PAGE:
Fulham Opera's ‘Lucia di Lammermoor’, 9th/11th August 2018The second of Fulham Opera’s two Grimebourne offerings is a piano-and-voices, Italian-language, contemporary-setting version of Gaetano Donizetti’s ‘Lucia di Lammermoor’ – the repertoire staple (with its famous “mad scene”) of a woman ground up between the feuding rages of men. Perhaps it’s tied in with the fresh feminist reading of ‘The Rape Of Lucretia’, but if operatic narratives of tragic and tormented women (being ravished and/or losing their battles) just gets your goat, you might prefer to see another Donizetti piece, ‘Rita’, appearing as half of an Opera Alegría double bill (with Maurice Ravel’s ‘L’heure espagnole’). Both pieces showcase, via new libretto translations by Lindsey Bramley (who’ll also be performing the piano accompaniment), strong female opera characters possessing both wit and agency. In ‘Rita’, the fiery landlady of an Italian inn and her intimidated husband Peppe find the already fragile state of their marriage further tested by the arrival of her first husband, previously presumed dead. In ‘L’heure espagnole’, Concepción (the cheerfully unfaithful wife of a Toledo clockmaker) embarks on a farcical day of attempts to smuggle her assorted lovers into her bedroom, each wedged into the case of a grandfather clock…

Spectra Ensemble's ‘The Boatswain's Mate’ – 30th/31st July, 1st August 2018

Likewise, you might enjoy ‘The Boatswain’s Mate’. Revered by feminists and musicologists alike for her determination, her musical daring and her fullhearted involvement in the Suffragette movement, Edwardian-era composer Ethel Smyth wrote and staged several of her own operas. Dating from 1914, ‘The Boatswain’s Mate’is a battle-of-the-sexes comedy set in a Margate to which “young and old alike have flocked… for summer loving, healthy air and strolls on the promenade. But, at a quiet pub set back from the seafront, the landlady has a nuisance on her hands. She’s confronted with a suitor who simply won’t take ‘no’ for an answer. When he comes up with a last-ditch plan to win her heart, our formidable heroine gives him more than he’d bargained for…” Spectra Ensemble present a rare revival set during the 1952 coronation and the height of post-war seaside culture, scored for voices and a piano/cello/violin trio (and celebrating, in part, the hundredth anniversary of female suffrage in Britain).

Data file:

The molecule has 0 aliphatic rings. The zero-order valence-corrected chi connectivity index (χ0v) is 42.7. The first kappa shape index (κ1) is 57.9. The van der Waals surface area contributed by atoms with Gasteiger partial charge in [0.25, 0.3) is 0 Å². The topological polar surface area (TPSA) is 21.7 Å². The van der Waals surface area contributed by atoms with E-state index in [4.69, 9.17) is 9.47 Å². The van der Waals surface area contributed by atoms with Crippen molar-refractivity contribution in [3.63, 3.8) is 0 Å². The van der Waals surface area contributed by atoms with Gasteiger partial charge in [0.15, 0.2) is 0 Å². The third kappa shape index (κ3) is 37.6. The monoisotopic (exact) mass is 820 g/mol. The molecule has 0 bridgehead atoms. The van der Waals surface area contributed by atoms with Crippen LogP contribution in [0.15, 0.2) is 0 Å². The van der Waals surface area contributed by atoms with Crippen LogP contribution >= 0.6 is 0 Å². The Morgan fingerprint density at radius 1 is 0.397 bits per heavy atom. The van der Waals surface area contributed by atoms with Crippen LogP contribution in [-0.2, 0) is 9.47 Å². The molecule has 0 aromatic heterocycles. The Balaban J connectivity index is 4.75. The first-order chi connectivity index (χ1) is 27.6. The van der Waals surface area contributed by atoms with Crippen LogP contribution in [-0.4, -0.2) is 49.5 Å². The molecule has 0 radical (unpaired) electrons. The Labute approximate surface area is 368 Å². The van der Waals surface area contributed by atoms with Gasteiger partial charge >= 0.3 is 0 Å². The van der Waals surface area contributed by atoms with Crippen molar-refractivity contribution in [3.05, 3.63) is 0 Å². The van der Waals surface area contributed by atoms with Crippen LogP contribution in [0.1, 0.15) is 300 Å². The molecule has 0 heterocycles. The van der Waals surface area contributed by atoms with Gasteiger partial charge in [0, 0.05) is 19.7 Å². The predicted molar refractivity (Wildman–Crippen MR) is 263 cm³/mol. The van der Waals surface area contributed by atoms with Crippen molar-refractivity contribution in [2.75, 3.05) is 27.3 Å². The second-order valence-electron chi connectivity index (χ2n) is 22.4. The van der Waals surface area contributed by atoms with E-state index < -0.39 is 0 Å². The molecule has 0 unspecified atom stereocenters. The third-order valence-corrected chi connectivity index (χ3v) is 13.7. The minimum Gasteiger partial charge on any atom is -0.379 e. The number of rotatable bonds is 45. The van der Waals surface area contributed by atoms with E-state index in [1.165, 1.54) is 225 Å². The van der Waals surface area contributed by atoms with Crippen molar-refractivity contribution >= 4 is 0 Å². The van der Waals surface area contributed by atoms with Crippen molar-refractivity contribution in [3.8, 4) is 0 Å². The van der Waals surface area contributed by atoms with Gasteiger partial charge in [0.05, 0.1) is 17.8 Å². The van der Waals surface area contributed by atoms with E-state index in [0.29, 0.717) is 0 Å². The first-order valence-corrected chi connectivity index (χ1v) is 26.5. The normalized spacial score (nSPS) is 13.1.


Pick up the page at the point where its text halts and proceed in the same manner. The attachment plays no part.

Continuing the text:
Patrick Kennedy Phenomenological Theatre's ‘Elephant Steps’, 20th to 22nd August 2018
I’ll close the first bit of the preview with a quick look at Patrick Kennedy Phenomenological Theatre’s European premiere/fiftieth anniversary staging of ‘Elephant Steps’, a total theatre work from composer Stanley Silverman and librettist Richard Foreman (whose New York theatrical adventures have been described as “disorientation massage” and in which “music, light, images, movement, graphics, films, incense, machinery, props and performers are incorporated into a spectacular mix.” The first of seven alternative operas which Foreman and Silverman wrote together between 1968 and 1990, ‘Elephant Steps’ is a bizarre night journey following the ailing Hartman, apparently under malign spiritual attack from the suspect guru Reinhardt as he seeks to free himself, is strongarmed into false confessions, and is guided by mysterious Elephant-Angels. Silverman’s eclectic score includes elements of rock, ragtime, madrigals, Roma violins and Rodgers & Hammerstein, while Foreman’s words and concepts make an intoxicating stew of film noir, surrealism, paranoia and dream-logic imagery (all mixed with Kennedy’s new staging inspired by David Lynch, Salvador Dali and Jean Cocteau).

* * * * * * *

More Grimeborn to follow in a later post… meanwhile, here are the dates for the shows listed above. All performances at Arcola Theatre, 24 Ashwin Street, Dalston, London, E8 2DJ, England.